Mental –

This aspect interprets sensual feedback by comparing patterns and probable patterns to identify benefit or threat from the environment to the whole system. This provides meaning to the experience. The sensually perceived explanation of form implies a need to behave in a specific way to fulfill the intention it supports. Thus, it must satisfy its existence as capable of becoming and being whole. This is the aspect of design understanding and justification. Judgments come as a result of the interactions between the mental and emotional aspects.

Emotion –

Adds relationship info to the interpretation by preferring what feels beneficial to what feels threatening. Emotions engage to promote and validate the other aspects of the system. This aspect gives a sense of collective reality the others use to validate the overall intention to have an experience. This gives the system a sense of being separate and connected. The emotions validate the mental interpretations through feelings. It’s true because I feel it’s true.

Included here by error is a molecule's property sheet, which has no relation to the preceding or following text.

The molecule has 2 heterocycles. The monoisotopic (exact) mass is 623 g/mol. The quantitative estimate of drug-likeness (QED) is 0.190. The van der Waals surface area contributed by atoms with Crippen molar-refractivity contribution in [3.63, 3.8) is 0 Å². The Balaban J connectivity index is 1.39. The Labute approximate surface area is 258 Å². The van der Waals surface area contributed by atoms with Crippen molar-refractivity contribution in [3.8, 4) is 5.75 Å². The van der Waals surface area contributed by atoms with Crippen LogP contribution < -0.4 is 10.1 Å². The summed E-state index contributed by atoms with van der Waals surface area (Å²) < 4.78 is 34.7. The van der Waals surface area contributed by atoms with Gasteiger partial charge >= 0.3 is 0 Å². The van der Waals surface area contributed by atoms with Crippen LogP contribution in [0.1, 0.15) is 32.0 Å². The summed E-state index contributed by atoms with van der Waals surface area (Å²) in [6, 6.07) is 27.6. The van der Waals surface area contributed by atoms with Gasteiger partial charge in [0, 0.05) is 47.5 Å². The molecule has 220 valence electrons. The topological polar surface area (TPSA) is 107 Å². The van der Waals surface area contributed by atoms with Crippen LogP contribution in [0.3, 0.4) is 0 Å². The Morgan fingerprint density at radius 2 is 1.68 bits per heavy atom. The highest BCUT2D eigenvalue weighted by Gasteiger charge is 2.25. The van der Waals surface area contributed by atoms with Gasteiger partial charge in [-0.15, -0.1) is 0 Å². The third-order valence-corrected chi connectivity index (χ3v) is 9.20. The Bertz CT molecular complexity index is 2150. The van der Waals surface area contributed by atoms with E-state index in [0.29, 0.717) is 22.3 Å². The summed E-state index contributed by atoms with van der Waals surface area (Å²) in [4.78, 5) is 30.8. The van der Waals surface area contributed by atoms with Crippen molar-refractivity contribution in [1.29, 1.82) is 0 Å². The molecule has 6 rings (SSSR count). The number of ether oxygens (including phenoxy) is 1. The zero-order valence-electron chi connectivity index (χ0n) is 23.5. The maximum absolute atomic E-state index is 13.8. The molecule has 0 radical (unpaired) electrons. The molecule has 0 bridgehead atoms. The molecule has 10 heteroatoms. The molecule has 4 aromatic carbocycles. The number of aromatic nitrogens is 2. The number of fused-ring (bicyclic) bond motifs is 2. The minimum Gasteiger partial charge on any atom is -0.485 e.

Self-validation –

Explains interpretations into a cohesive narrative, a convincing life story that validates my self-concept. Identity gives me a perspective from which to make observations. Perspective is a bias that prejudices every perception. Perspectives gather perceptions to validate and defend an intention. Multiple perceptions help perspective to create a sense of patterned symmetry and purposeful expression that validates an overall self-concept.

How Non-physical Expresses in the Physical

These aspects combine to give the non-physical me a physical experience that validates my perceptual system. These interactive elements of perception weave separation into a tapestry I experience as one cohesive reality. That seems to fulfill the intention to be whole by constant reiteration of the process from a need to its satisfaction. Thus, the tapestry validates the system that created it.

That reality, no matter how convincing it appears, is figurative rather than literal. Figurative because of my perception system’s ability to present, justify, feel, and identify with a conceptualization. Whereas, literality seems to conflict with perception of that ability. This because the literal mind needs sensory validation.